Social interaction and pain: An arctic expedition

Research output: Contribution to journalArticle

Authors

Colleges, School and Institutes

External organisations

  • Stanford University, Stanford, California 94305, USA
  • Chair of Social Networks, ETH Zürich

Abstract

Complex human behaviour can only be understood within its social environment. However, disentangling the causal links between individual outcomes and social network position is empirically challenging. We present a research design in a closed real-world setting with high-resolution temporal data to understand this interplay within a fundamental human experience – physical pain. Study participants completed an isolated 3-week hiking expedition in the Arctic Circle during which they were subject to the same variation in environmental conditions and only interacted amongst themselves. Adolescents provided daily ratings of pain and social interaction partners. Using longitudinal network models, we analyze the interplay between social network position and the experience of pain. Specifically, we test whether experiencing pain is linked to decreasing popularity (increasing isolation), whether adolescents prefer to interact with others experiencing similar pain (homophily), and whether participants are increasingly likely to report similar pain as their interaction partners (contagion). We find that reporting pain is associated with decreasing popularity – interestingly, this effect holds for males only. Further exploratory analyses suggest this is at least partly driven by males withdrawing from contact with females when in pain, enhancing our understanding of pain and masculinity. Contrary to recent experimental and clinical studies, we found no evidence of pain homophily or contagion in the expedition group.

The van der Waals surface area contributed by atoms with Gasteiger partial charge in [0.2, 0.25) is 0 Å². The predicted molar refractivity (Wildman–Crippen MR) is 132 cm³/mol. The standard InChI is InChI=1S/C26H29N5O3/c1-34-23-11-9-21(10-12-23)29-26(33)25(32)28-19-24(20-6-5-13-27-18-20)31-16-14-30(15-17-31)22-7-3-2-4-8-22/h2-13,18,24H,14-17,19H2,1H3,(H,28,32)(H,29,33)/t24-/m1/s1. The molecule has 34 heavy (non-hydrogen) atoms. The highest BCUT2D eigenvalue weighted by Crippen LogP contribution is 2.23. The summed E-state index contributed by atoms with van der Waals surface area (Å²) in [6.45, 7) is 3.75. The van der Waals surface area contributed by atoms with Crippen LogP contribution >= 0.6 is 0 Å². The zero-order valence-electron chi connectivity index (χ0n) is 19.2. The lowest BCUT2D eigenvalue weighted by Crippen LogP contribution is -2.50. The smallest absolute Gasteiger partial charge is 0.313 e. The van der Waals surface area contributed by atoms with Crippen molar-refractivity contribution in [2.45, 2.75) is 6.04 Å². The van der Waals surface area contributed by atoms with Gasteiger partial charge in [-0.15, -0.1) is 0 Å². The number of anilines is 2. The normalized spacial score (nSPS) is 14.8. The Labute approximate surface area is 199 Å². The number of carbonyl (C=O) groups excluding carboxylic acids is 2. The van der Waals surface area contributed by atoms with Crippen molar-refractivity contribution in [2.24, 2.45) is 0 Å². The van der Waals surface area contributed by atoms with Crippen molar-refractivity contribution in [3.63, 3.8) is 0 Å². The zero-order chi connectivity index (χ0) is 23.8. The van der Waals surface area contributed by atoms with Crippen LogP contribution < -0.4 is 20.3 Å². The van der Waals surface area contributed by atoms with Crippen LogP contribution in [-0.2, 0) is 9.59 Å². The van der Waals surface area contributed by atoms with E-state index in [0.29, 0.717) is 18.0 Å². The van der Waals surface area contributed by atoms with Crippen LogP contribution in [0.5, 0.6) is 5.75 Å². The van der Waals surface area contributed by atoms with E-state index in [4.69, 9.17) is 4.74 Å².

Details

Original languageEnglish
Pages (from-to)47-55
JournalSocial Science and Medicine
Volume196
Early online date9 Nov 2017
Publication statusPublished - Jan 2018

Keywords

  • Social influence, Sex differences, Stochastic actor-oriented models, Social networks, Pain, Adolescence